It was a fortuitous trip to Belize that opened up a whole new world to Liz Caroli—photography.
Liz Caroli is a recently retired teacher with a newfound passion for photography, but looking at her photographs, you might think she’s been shooting for a very long time. However, she bought her first “real camera” barely three years ago. She credits her rapidly improving skills behind the camera to hard work and the excellent teaching skills of the instructors at The Image Flow.
Her first initial impetus to pursue photography came during a trip to Belize. On a side trip to Half Moon Caye National Monument, Liz snapped a few shots of a flock of birds flying overhead.
“I had an old, little point and shoot camera. I didn’t know anything about photography at all,” says Liz. “When I looked at the pictures afterwards, I realized that the birds were throwing a crab around in the air. It was so exciting,” she laughs.
“So, when I got home, I bought a camera, a DSLR camera, and I walked into The Image Flow. They had an introductory workshop on how to use your camera and I signed up for it. Thinking about everything I knew I had to learn was daunting, but I love to learn.”
As her retirement approached, Liz continued taking photography workshops at The Image Flow and carried her camera to school every day where she shot in the wetlands during lunch.
“Now I’m devoting most of my time to photography. I really started from scratch so I’ve also had to learn editing programs and workflow, along with mastering camera skills,” she says.
Since then, she’s taken a wide variety of workshops, both locally and outside the U.S., from Camera Basics, to several landscape workshops with Hendrik Paul, to portraiture, still life, and architectural workshops, and a portfolio review. She even went to Cuba—twice—where she discovered the joys of street photography, but landscape photography with natural light is still her primary interest.
“I figured that no matter what workshop I took, I would learn something that was valuable to me, and I have,” says Liz.
Along the way, she says there have been several “light bulb moments” but one stands out in particular. It was in one of her first workshops at The Image Flow with Stuart Schwartz, perhaps only six months after buying her DSLR camera. The class was given an assignment that took her to Golden Gate Park.
“I drove over there about nine o’clock in the morning and I got what I thought was a really great picture. I brought it in and while providing critiques in the classroom, Stuart said, ‘You know, this is a good picture. I like some of the elements. What time did you go?’ I said, ‘Oh, I was there really early—I was there at nine o’clock.’ And he looked at me and he said, ‘Well, you should have been there earlier,’” she laughs.
From that point on, she has aimed to take her pictures at dawn and sunset when the light is the most interesting, or on cloudy or rainy days for the drama the sky produces.
Liz lives near Tennessee Valley and has spent countless hours hiking with her camera and tripod, getting used to camera settings and experimenting with perspective and composition. “I always feel the happiest when I’m out hiking and taking landscape pictures,” she says.
Her early goal was just to become really competent with her camera and to understand all of the different elements that must come together to make a good picture. Now she’s working toward learning how to create a meaningful project with her photographs.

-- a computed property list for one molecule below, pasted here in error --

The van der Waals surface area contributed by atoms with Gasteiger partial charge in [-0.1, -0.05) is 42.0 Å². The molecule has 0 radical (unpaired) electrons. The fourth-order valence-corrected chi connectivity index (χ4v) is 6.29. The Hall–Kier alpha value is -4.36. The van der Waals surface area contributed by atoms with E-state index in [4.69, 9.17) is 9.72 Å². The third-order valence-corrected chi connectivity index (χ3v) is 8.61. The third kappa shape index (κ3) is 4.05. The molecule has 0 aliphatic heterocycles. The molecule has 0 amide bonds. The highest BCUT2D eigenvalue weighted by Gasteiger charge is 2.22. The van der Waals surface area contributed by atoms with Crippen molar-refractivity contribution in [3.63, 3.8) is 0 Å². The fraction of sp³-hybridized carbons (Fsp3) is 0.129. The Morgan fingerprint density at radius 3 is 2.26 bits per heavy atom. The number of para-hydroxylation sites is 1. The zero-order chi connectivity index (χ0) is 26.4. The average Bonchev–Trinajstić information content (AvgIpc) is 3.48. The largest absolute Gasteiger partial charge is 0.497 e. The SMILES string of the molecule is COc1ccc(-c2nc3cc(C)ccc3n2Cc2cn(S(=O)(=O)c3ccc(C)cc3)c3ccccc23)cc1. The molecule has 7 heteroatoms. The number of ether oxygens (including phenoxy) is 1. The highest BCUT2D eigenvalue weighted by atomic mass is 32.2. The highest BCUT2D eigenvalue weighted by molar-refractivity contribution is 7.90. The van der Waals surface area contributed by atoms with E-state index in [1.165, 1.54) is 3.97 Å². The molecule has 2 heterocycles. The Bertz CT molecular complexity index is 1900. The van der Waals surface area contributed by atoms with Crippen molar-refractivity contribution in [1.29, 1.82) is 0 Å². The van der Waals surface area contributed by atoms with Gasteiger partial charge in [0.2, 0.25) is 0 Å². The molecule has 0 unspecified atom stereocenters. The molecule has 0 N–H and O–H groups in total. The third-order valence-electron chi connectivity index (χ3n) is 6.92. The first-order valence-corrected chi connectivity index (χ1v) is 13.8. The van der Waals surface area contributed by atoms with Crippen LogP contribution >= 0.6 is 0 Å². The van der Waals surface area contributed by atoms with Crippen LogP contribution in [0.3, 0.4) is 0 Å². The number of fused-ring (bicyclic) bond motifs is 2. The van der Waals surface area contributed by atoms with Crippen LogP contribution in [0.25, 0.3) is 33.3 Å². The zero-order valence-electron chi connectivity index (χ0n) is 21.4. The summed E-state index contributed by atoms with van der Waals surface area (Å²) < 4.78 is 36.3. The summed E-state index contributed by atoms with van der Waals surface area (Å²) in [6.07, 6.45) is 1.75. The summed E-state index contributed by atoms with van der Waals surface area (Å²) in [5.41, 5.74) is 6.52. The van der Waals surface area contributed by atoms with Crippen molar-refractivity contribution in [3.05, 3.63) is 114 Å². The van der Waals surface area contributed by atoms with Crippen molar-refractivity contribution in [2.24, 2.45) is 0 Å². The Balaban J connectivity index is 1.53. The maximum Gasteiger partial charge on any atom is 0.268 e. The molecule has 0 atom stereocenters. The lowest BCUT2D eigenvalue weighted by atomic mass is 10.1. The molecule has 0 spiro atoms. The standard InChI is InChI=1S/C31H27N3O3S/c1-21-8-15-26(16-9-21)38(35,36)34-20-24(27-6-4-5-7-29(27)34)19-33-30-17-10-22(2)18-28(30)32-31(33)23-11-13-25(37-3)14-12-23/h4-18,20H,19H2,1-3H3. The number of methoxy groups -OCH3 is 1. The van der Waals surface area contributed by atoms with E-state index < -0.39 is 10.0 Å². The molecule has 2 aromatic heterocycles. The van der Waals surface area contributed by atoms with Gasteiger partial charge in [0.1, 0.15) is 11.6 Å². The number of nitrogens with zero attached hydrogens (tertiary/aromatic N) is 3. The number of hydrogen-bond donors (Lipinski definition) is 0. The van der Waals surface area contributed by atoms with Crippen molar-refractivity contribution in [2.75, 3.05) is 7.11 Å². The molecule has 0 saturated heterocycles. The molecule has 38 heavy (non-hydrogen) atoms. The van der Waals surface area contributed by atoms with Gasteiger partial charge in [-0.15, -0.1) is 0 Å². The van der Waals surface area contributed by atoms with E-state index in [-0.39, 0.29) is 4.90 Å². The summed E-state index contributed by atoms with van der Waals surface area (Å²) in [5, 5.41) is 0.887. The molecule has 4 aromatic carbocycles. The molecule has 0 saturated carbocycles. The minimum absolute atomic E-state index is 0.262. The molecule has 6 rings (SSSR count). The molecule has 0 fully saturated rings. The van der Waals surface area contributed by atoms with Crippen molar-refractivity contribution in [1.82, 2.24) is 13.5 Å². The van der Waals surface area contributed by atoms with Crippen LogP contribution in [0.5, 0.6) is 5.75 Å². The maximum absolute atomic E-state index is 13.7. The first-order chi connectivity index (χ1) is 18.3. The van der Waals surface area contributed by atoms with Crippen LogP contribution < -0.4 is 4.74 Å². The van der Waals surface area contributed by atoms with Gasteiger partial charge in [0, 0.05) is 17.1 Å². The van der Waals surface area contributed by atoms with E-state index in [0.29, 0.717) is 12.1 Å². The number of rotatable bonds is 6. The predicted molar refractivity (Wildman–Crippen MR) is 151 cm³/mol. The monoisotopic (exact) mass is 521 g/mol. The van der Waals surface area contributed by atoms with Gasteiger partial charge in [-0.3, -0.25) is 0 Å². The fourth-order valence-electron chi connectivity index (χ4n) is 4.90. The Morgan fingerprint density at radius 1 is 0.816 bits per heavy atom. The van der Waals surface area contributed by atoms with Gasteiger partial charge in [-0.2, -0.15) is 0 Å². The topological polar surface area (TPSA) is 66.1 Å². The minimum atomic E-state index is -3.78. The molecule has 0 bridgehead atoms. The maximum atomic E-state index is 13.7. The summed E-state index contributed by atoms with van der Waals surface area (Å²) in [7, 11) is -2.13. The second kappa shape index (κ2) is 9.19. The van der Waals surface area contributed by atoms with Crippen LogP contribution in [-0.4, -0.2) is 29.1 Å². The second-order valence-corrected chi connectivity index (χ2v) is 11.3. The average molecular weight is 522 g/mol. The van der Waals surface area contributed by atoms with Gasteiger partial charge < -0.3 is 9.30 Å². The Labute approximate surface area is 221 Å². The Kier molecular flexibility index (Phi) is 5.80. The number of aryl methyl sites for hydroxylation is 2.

Her first project is to sift through thousands of images she’s taken in order to pull together a cohesive portfolio on Tennessee Valley.
“Things are changing right now in Tennessee Valley. The park service is moving out the horses that used to be on the trails, they’re taking down the barns, they’re closing the nursery, and I’ve been documenting that all along for the last three years in all of the different seasons, in the rain, in the sun, in the fog,” she says.
“I was out photographing a gigantic stump, which I think was hit by lightening because it came down. The tree had grown up over boulders and the exposed root system is just phenomenal … I’ve been out there so many times you’d think there’s nothing left to see, but there is. Every single day there’s something different.”
Her image collection will include not only global landscapes, but also the tiny details from the ground up, including lichen, rocks, flowers, trees, hills, and the ocean.
Liz hopes to incorporate her photos in a book about Tennessee Valley that will include historic pictures of a dairy farm (prior to the take over by the National Park Service) and the last family to live on the Tennessee Valley trail.
Liz is also looking at different ways to approach photography. “My goal is to show nature in a way that will resonate emotionally with people. I recently became interested in Rosamond Purcell’s work, which is incredible.” Purcell shoots compelling photographs of objects like rhinoceros teeth or a bat preserved in glycerin, which can be found in the back rooms at some of the world’s most prestigious natural history museums.
Purcell’s work is a far cry from Liz’s lush Tennessee Valley landscapes, except for one aspect: “She uses natural lighting, which I love. That’s what I tend to use the most of,” Liz says.
Liz is passionate about photography and has had inquiries about purchasing some of her work. “I’ve had various careers in my lifetime, but now I’m enjoying the creative aspect of photography.”
And she’s not done learning. Elizabeth’s next venture will be working one-on-one with Hendrik Paul—his nighttime landscape workshop is one of her favorites—ahead of a trip to the Grand Tetons and Yellowstone in September.
Until then, she’s always got her camera at the ready. “I’m out every day trying to perfect my skills and create a meaningful photograph.”
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